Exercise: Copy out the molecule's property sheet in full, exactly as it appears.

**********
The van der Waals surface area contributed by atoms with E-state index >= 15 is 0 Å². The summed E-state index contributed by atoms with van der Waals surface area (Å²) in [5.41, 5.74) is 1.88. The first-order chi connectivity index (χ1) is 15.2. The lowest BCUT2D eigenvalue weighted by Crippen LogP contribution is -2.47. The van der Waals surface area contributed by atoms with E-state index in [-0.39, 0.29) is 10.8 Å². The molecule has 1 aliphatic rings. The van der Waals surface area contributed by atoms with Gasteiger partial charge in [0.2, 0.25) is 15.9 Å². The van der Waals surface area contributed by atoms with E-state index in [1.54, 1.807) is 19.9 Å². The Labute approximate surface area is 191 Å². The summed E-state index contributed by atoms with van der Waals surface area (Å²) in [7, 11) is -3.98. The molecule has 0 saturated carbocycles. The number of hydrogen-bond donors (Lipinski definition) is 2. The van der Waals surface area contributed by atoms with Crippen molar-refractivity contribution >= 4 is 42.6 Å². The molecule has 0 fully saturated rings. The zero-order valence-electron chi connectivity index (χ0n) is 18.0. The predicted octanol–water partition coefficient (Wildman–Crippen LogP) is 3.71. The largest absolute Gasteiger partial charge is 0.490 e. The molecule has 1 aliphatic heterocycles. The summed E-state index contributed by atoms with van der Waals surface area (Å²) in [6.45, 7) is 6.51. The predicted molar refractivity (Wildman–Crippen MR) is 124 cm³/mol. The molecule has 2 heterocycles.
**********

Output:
The van der Waals surface area contributed by atoms with E-state index >= 15 is 0 Å². The summed E-state index contributed by atoms with van der Waals surface area (Å²) in [5.41, 5.74) is 1.88. The first-order chi connectivity index (χ1) is 15.2. The lowest BCUT2D eigenvalue weighted by Crippen LogP contribution is -2.47. The van der Waals surface area contributed by atoms with E-state index in [-0.39, 0.29) is 10.8 Å². The molecule has 1 aliphatic rings. The van der Waals surface area contributed by atoms with Gasteiger partial charge in [0.2, 0.25) is 15.9 Å². The van der Waals surface area contributed by atoms with E-state index in [1.54, 1.807) is 19.9 Å². The Labute approximate surface area is 191 Å². The summed E-state index contributed by atoms with van der Waals surface area (Å²) in [7, 11) is -3.98. The molecule has 0 saturated carbocycles. The number of hydrogen-bond donors (Lipinski definition) is 2. The van der Waals surface area contributed by atoms with Crippen molar-refractivity contribution >= 4 is 42.6 Å². The molecule has 0 fully saturated rings. The zero-order valence-electron chi connectivity index (χ0n) is 18.0. The predicted octanol–water partition coefficient (Wildman–Crippen LogP) is 3.71. The largest absolute Gasteiger partial charge is 0.490 e. The molecule has 1 aliphatic heterocycles. The summed E-state index contributed by atoms with van der Waals surface area (Å²) in [6.45, 7) is 6.51. The predicted molar refractivity (Wildman–Crippen MR) is 124 cm³/mol. The molecule has 2 heterocycles.